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baseball think factory is back up and running, and dan szymborski thinks the cardinals made out just fine with their free-agent signings. this in spite of some tepid ZIPS projections --- kennedy's forecast is an aaron miles-like .273 / .332 / .366, while wells' putative line is 6-9 with a 4.98 era. (i know --- they're only projections.) baseball prospectus' christina kahrl also thinks these were decent moves:

Kudos to Walt Jocketty for doing very nicely in what probably has to be called the down-market end of the free agent pool. . . . The possible combination of Wells--a pretty bright guy, and still a young vet shy of his 30th birthday--and pitching coach Dave Duncan makes for a significant amount of potential up-side. There's risk, of course, but happily, that's been minimized by making this only a one-year deal.

Similarly, I like picking up Adam Kennedy. A lot of his value offensively is in his line-drive stroke, and batting averages can move around, but he has a bit of doubles power, and he won't absolutely refuse to take a walk. His defensive skill-set is similarly understated but useful. . . . this was a solid pickup, certainly a better idea than re-upping Ron Belliard, and a more cost-effective idea than getting into the Ray Durham or Julio Lugo sweepstakes.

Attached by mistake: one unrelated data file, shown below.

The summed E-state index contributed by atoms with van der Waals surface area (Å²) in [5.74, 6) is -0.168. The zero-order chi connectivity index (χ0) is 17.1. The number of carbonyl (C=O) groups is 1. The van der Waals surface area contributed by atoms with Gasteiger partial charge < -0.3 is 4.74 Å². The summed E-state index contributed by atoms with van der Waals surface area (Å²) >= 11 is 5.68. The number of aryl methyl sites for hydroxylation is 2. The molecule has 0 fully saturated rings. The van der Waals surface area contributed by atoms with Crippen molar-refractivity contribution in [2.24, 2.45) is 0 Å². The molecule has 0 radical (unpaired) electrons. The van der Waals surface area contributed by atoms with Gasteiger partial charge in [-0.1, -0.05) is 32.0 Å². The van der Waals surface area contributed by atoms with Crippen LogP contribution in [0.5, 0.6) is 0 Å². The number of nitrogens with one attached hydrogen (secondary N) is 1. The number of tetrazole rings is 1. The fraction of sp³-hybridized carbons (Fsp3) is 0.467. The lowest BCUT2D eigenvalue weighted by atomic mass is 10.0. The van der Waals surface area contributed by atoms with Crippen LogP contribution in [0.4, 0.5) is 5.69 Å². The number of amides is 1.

so far, so good. but the most important work remains to be done. barring the addition of luis gonzalez or some such, the cardinals essentially will return last year's everyday lineup and most of the bench--- and that's okay. as a group they play excellent defense and score in sufficient quantities. it's still --- as always --- about the pitching; that's what limited the cardinals to 83 wins last year, and it's what needs to improve in 2007. st louis finished 9th in the league in era at 4.54; in the last four months their era was 4.92, and the team went 49-59. that's the main problem jocketty has to solve this off-season --- and it's still staring him in the face as he heads down to the winter meetings. the current state of things:
2006 2007
15-8, 3.09
12-7, 4.12
14-16, 6.02
9-8, 5.21
5-8, 5.06